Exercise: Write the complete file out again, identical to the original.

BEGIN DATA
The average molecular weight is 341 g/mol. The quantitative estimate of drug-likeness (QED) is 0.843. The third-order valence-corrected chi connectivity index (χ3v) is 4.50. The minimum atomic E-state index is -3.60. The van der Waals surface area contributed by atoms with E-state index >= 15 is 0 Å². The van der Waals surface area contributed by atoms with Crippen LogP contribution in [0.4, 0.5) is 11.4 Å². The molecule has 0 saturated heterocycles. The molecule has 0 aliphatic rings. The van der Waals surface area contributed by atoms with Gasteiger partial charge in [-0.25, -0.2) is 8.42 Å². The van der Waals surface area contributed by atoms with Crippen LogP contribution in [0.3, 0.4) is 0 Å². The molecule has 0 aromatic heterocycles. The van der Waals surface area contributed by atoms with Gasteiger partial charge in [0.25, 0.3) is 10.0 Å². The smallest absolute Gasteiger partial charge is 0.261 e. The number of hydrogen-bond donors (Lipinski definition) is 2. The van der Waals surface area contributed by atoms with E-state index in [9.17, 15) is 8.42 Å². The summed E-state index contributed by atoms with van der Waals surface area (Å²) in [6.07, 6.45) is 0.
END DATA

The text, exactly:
The average molecular weight is 341 g/mol. The quantitative estimate of drug-likeness (QED) is 0.843. The third-order valence-corrected chi connectivity index (χ3v) is 4.50. The minimum atomic E-state index is -3.60. The van der Waals surface area contributed by atoms with E-state index >= 15 is 0 Å². The van der Waals surface area contributed by atoms with Crippen LogP contribution in [0.4, 0.5) is 11.4 Å². The molecule has 0 saturated heterocycles. The molecule has 0 aliphatic rings. The van der Waals surface area contributed by atoms with Gasteiger partial charge in [-0.25, -0.2) is 8.42 Å². The van der Waals surface area contributed by atoms with Crippen LogP contribution in [0.3, 0.4) is 0 Å². The molecule has 0 aromatic heterocycles. The van der Waals surface area contributed by atoms with Gasteiger partial charge in [0.25, 0.3) is 10.0 Å². The smallest absolute Gasteiger partial charge is 0.261 e. The number of hydrogen-bond donors (Lipinski definition) is 2. The van der Waals surface area contributed by atoms with E-state index in [9.17, 15) is 8.42 Å². The summed E-state index contributed by atoms with van der Waals surface area (Å²) in [6.07, 6.45) is 0.